Why we go the Extra Mile
Even when the market is distorted by a “numbers-numbers-numbers” mentality, we have opted to sail in different seas and that’s our core-value: people. Our people are worth far more than numbers. If we can spot the human traits that characterize our candidates, then it’s impossible to treat them as raw material. Here we all are a fertile community that produces something much bigger and valuable: the ability to create a better world, in tune with the ideals we share.
...and it feels good when things go according to plan
Obviously, going this extra mile is more onerous than striving for the lowest common denominator. But the support networks that we build with this stance are so much more valuable than that effort. The emotional wealth of all the parties involved is fortified. We live that commitment and we believe in leading by example. Our reward is objective: all our results are improved.
Whenever I invest time to help a candidate who’s dealing with a personal struggle, such as finding a house or move with their family, I know they’ll feel more fulfilled in the end. Think of Maslow’s hierarchy of needs. The time that they would waste with pivotal issues that I can help with is freed up, allowing the collaborator to have the mental availability to commit themselves to the new language they must learn, to their professional evolution. If we can help them with that, they will be happier and that will be reflected on their job performance.
Everything I do is propelled by a sense of commitment – it requires a process of emotional investment with each of the consultants I work with. And, trust me, I’m proud whenever we achieve more than what’s “written down”. For instance, career coaching is a fundamental process, its absence absolutely jeopardizes our work. As for the extra mile on a more personal level, we have already found rooms and houses, the number of car rides is just endless, we have already helped families to move to different cities and continents, we have reviewed legal documents and even provided support in emotional and health issues. It was a win-win for those involved in those situations.
_(If you think that the distance between the recruiter and the candidate is strictly necessary, then you should think twice).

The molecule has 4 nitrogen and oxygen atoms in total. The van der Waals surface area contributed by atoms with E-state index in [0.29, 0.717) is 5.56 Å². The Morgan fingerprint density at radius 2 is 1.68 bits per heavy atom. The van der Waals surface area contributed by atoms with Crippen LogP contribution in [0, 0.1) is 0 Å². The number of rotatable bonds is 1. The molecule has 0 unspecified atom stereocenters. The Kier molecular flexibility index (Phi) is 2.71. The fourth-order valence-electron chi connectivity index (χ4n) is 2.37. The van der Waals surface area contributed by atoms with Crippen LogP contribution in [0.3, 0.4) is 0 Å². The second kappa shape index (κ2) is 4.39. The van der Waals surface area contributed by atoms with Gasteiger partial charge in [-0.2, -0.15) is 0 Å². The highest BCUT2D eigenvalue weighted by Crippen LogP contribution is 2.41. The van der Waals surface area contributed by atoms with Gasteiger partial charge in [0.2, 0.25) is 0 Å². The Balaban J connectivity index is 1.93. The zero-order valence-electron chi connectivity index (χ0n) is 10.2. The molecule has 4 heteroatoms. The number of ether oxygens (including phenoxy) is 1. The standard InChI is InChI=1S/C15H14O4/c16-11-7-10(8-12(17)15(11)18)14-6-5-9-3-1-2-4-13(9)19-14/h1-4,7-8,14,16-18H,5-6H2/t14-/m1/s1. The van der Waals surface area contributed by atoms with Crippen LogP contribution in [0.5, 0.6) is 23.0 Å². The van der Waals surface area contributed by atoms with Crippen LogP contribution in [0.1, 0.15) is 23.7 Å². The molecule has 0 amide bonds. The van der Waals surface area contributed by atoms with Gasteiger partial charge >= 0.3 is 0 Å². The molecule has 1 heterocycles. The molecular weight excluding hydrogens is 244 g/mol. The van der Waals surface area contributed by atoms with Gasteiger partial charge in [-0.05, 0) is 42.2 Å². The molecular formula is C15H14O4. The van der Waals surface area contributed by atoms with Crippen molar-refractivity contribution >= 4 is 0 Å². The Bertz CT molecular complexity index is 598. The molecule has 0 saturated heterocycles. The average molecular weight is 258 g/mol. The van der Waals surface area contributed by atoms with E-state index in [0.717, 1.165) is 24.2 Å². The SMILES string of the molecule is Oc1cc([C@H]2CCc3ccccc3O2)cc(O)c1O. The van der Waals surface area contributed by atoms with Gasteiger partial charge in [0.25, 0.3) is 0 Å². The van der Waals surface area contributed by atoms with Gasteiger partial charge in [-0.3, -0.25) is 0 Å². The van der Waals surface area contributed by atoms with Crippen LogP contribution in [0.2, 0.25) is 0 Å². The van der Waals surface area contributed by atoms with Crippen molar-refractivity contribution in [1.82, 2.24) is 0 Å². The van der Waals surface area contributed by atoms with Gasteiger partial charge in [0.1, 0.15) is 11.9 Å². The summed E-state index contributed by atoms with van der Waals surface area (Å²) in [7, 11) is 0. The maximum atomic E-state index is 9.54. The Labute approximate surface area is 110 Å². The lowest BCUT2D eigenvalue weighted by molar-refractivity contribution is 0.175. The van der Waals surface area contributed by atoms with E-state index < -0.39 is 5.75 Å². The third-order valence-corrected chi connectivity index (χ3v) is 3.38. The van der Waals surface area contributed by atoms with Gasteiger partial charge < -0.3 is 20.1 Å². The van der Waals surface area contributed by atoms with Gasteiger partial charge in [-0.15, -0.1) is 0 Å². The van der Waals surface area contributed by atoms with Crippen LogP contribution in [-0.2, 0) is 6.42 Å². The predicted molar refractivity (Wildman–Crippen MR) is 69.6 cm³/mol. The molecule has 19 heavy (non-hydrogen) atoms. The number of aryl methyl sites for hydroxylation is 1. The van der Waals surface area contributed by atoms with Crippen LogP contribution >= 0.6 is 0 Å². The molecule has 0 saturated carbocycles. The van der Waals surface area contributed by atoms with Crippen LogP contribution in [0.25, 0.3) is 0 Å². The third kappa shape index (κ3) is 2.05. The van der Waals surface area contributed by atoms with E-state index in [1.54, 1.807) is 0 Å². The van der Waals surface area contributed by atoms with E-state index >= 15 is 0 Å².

...and when they don’t, it feels good as well
When things don’t go exactly as we expect, we feel frustrated, of course. Particularly because we feel we’ve not been able to properly address the candidate’s issue. We feel that we’ve failed our top mission and that we haven’t been able to make that professional relationship reach its full potential. About a year ago, I experienced something like that, which was quite striking and it didn’t work out in the end. I followed the whole process from day one. There was an immediate placement response, but the process of family adaptation was turbulent. I attached myself to this consultant and his family, we became friends, to the point of regularly dining together at my house. Six months later, he told me he wanted to go for a different project. I quickly checked all the options and, in a blink of an eye, he gave up on everything. He no longer wanted the new project he had just accepted, he didn’t want any project whatsoever. He chose a different life path without any prior notice. I felt absolutely devastated, it really hurt. But it was something I had to accept to evolve and I now can look at it positively. We are all human at the end of the day. The consultant can always say yes to a different proposal or make changes in life and choose another option. The good thing is that, with this experience, everyone involved learned something positive and added value to their lives, even if the outcome happened to be negative to me. The work was the best possible during that period and that’s the way I choose to learn from that experience. To avoid disappointment, we need to make an active effort not to create expectations regarding employee retention. (This is easier said than done!). Trust in a professional relationship is never too much, but we can’t blindly believe that the consultant has no other variables conditioning their day-to-day life. There are always other interesting proposals, personal challenges and emotions involved. When a deal falls, that doesn’t mean someone has failed on the professional side of things or, necessarily, on the personal aspect. Each case is unique, but I don’t believe there is a bad intention on either side, we are all fighting for what’s most important to us at that precise moment. In the end, what really matters isn’t the wages nor the company, but the social relationships that have been built and the experiences or memories that have been lived.
This spirit of commitment is what allows me to sleep well at night. I know I did my share, I acted according to the values I stand for. The result at the end of the day isn’t always the one I dream with, but I know it’s always positive nevertheless. When we truly believe in this extra mile working attitude, which has yielded personal and interpersonal success, one not-that-good day isn’t going to compromise our values.
“Going the extra mile” is always worth it when we know that our actions step outside the professional realm, with the potential to change the lives of many more people. That's why we do it.
Okay, now you know “why we do it” If you want to know more about “how we do it” let me recommend you the article KWAN’s recipe to level up with transparency. _ It's a jungle out there!_ Are you a social animal? Stay in tune with KWAN right here.